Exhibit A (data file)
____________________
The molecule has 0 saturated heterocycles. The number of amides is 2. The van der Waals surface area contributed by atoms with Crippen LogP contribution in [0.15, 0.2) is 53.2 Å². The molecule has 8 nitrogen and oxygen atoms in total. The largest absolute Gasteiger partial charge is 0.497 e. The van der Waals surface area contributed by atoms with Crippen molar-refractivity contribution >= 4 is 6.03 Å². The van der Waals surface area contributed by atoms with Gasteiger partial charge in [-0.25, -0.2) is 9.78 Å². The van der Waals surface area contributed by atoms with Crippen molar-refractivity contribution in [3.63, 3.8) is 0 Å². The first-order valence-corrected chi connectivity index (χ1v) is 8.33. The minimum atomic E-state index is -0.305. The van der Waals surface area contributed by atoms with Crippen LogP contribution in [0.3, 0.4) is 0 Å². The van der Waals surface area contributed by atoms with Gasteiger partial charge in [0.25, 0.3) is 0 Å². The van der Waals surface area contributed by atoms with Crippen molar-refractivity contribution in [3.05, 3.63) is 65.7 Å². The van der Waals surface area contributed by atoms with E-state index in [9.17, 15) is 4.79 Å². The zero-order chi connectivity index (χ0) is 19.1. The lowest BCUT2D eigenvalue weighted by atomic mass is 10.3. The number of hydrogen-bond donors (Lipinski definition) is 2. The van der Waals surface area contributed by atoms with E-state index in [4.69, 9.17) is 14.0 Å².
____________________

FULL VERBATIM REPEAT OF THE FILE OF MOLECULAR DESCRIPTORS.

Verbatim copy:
The molecule has 0 saturated heterocycles. The number of amides is 2. The van der Waals surface area contributed by atoms with Crippen LogP contribution in [0.15, 0.2) is 53.2 Å². The molecule has 8 nitrogen and oxygen atoms in total. The largest absolute Gasteiger partial charge is 0.497 e. The van der Waals surface area contributed by atoms with Crippen molar-refractivity contribution >= 4 is 6.03 Å². The van der Waals surface area contributed by atoms with Gasteiger partial charge in [-0.25, -0.2) is 9.78 Å². The van der Waals surface area contributed by atoms with Crippen molar-refractivity contribution in [3.63, 3.8) is 0 Å². The first-order valence-corrected chi connectivity index (χ1v) is 8.33. The minimum atomic E-state index is -0.305. The van der Waals surface area contributed by atoms with Crippen LogP contribution in [0.3, 0.4) is 0 Å². The van der Waals surface area contributed by atoms with Gasteiger partial charge in [0.25, 0.3) is 0 Å². The van der Waals surface area contributed by atoms with Crippen molar-refractivity contribution in [3.05, 3.63) is 65.7 Å². The van der Waals surface area contributed by atoms with E-state index in [9.17, 15) is 4.79 Å². The zero-order chi connectivity index (χ0) is 19.1. The lowest BCUT2D eigenvalue weighted by atomic mass is 10.3. The number of hydrogen-bond donors (Lipinski definition) is 2. The van der Waals surface area contributed by atoms with E-state index in [4.69, 9.17) is 14.0 Å².